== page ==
Martin J. DOBLE, Henriette SKOURUP, Peter WADHAMS, and Cathleen A. GEIGER
Journal of Geophysical Research, Volume 116, November 2011.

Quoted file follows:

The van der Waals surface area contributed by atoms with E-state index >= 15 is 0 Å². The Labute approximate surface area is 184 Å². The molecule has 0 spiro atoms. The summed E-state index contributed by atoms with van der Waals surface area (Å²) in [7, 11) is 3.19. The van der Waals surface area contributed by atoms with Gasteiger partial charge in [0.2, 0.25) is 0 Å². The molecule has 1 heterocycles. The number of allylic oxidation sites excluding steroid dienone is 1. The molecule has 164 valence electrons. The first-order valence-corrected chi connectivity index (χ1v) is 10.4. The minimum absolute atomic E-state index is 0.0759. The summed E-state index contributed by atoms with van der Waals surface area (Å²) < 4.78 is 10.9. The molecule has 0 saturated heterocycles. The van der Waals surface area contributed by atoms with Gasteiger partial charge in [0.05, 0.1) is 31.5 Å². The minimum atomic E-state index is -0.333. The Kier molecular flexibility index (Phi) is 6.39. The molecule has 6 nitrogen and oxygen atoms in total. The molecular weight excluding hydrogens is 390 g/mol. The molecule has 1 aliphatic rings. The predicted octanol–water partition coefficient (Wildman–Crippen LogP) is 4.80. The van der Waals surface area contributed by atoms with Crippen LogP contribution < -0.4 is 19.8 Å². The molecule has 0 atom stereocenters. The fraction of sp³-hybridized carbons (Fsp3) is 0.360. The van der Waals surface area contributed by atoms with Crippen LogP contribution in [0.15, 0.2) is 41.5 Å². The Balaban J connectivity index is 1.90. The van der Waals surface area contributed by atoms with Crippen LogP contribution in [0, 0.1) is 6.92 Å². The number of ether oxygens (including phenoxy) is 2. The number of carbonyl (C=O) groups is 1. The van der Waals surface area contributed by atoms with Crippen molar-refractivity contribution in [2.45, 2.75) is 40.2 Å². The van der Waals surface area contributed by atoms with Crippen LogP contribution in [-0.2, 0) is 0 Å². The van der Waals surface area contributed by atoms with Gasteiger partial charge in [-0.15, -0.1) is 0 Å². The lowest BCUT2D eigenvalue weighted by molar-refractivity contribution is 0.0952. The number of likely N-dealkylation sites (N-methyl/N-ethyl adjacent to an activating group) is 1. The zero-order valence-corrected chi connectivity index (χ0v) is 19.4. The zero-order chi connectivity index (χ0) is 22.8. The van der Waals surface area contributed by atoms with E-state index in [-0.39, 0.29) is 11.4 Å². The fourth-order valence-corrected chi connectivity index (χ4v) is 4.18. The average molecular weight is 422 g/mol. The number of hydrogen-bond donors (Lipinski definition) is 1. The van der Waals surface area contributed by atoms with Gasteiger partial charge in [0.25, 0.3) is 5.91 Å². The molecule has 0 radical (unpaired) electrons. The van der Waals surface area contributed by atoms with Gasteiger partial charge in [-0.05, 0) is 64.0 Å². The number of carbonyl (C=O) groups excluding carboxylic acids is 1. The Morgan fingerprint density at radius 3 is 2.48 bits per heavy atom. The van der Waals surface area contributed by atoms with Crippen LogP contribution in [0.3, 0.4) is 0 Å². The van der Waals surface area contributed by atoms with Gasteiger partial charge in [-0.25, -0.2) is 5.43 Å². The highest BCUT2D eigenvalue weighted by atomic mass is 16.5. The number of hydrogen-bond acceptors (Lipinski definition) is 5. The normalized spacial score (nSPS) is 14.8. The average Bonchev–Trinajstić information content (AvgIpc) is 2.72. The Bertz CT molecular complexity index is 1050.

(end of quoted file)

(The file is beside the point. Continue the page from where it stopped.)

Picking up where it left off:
Data are presented from a survey by airborne scanning laser profilometer and anAUV‐mounted, upward looking swath sonar in the spring Beaufort Sea. The air‐snow(surface elevation) and water‐ice (draft) surfaces were mapped at 1 × 1 m resolution over a300 × 300 m area. Data were separated into level and deformed ice fractions using thesurface roughness of the sonar data. The relation (R = d/f ) between draft, d, and surfaceelevation, f, was then examined. Correlation between top and bottom surfaces wasessentially zero at full resolution, requiring averaging over patches of at least 11 mdiameter to constrain the relation largely because of the significant error (∼15 cm) of thelaser instrument. Level ice points were concentrated in two core regions, correspondingto level FY ice and refrozen leads, with variations in R attributed primarily to positivesnow thickness variability. Deformed ice displayed a more diffuse “cloud,” with drafthaving a more important role in determining R because of wider deformed featuresunderwater. Averaging over footprints similar to satellite altimeters showed the meansurface elevation (typical of ICESat) to be stable with averaging scale, with R = 3.4 (level)and R = 4.2 (deformed). The “minimum elevation within a footprint” characteristicreported for CryoSat was less stable, significantly overestimating R for level ice (R > 5)and deformed ice (R > 6). The mean draft difference between measurements and isostasysuggests 70 m as an isostatic length scale for level ice. The isostatic scale for deformed iceappears to be longer than accessible with these data (>300 m).